for those neurons to play.
So in a lot of ways, it makes perfect sense
that sometimes we would feel as if a given experience
had happened previously.
I’d like to cover one additional tool
that you can use to improve learning and memory.
And I should mention, this is a particularly powerful one.
And it’s one that I’m definitely going to employ myself.
This is based on a paper from none other than Wendy Suzuki
at New York University.
We talked about her a little bit earlier.
And again, she’s going to be on the podcast
in our next episode and is just an incredible researcher.
I’ve known Wendy for a number of years,
and it’s only in the last, I would say five or six years
that she’s really shifted her laboratory
toward generating protocols that human beings can use.
And she’s putting that to great effect,
great positive effect, I should say,
publishing papers of the sort that I’m about to describe,
but also incorporating some of these tools and protocols
into the learning curriculum
and the lifestyle curriculum of students at NYU,
which I think is a terrific initiative.
So you don’t need to be an NYU student
in order to benefit from her work.
I’m going to tell you about some of that work now,
and she’ll tell you about this and much more
in the episode that follows this one.
The title of this paper will tell you a lot
about where we’re going.
The title is,
Brief Daily Meditation Enhances Attention, Memory,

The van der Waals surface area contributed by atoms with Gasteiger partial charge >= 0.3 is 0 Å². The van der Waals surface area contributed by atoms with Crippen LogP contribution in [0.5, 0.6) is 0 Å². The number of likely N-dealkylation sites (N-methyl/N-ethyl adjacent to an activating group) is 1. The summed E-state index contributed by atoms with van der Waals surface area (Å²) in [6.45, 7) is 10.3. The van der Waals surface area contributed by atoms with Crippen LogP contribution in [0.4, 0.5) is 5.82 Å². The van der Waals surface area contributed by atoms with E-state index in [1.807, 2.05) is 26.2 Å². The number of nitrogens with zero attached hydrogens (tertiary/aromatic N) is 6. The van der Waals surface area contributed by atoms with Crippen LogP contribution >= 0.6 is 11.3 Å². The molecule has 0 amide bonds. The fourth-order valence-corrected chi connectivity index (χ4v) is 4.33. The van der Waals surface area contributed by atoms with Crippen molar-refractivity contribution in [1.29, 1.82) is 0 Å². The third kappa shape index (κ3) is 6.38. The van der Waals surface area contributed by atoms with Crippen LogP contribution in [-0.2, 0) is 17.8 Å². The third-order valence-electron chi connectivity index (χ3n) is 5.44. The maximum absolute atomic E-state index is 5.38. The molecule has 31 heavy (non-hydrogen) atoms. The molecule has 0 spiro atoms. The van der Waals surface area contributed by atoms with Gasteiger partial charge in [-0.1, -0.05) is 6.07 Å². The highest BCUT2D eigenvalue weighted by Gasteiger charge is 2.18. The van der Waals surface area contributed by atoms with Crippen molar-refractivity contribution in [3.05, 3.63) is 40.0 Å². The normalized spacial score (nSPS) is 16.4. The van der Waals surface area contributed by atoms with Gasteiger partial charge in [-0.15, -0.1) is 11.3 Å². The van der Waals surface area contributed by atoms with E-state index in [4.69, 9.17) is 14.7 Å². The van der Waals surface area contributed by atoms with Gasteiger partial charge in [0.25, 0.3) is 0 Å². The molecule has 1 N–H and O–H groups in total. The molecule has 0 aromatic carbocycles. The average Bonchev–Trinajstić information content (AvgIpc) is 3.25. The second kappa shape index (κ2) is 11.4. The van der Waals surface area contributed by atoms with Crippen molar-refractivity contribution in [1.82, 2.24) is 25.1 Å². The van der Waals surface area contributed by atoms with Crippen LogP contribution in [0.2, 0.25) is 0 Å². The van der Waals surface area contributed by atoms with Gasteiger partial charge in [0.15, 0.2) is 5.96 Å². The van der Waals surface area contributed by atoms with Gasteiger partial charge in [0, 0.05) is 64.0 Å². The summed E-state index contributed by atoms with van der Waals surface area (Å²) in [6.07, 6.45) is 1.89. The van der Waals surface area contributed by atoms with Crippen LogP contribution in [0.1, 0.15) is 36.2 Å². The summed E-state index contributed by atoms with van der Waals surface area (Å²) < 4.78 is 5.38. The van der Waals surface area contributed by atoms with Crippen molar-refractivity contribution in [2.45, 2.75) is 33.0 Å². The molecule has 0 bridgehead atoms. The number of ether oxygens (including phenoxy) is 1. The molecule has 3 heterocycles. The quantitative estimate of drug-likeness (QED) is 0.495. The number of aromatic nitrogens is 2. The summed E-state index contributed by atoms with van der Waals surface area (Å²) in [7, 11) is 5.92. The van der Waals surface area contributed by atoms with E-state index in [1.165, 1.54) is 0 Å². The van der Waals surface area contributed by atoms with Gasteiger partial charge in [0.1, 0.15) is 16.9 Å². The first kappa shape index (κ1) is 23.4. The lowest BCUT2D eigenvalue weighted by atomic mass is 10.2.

Mood, and Emotional Regulation
in Non-Experienced Meditators.
If ever there was an incentive to meditate,
it is the data contained within this paper.
I want to briefly describe the study,
and then I also want to emphasize
that when you meditate is absolutely critical.
I’ll talk about that just at the end.
This is a study that involves subjects aged 18 to 45,
none of whom were experienced meditators
prior to this study.
There were two general groups in this study.
One group did a 13 minute long meditation,
and this meditation was a fairly conventional meditation.
They would sit or lie down.
They would do somewhat of a body scan,
evaluating, for instance,
how tense or relaxed they felt throughout their body,
and they would focus on their breathing,
trying to bring their attention back to their breathing
and to the state of their body as the meditation progressed.
The other group, which we can call the control group,
listened to, of all things, a podcast.
They did not listen to this podcast.
They listened to Radiolab, which is a popular podcast
for an equivalent amount of time,
but they were not instructed to do any kind of body scan
or pay attention to their breathing.
Every subject in the study either meditated daily
or listened to a equivalent duration podcast daily
for a period of eight weeks.
And the experimenters measured a large number of things,
of variables, as we say.
They looked at measures of emotion regulation.
They actually measured cortisol, a stress hormone.
They measured, as the title suggests,
attention and memory and so forth.
And the basic takeaway of the study is that eight weeks,
but not four weeks,
of this daily 13-minute-a-day meditation
had a significant effect in improving attention,
memory, mood, and emotion regulation.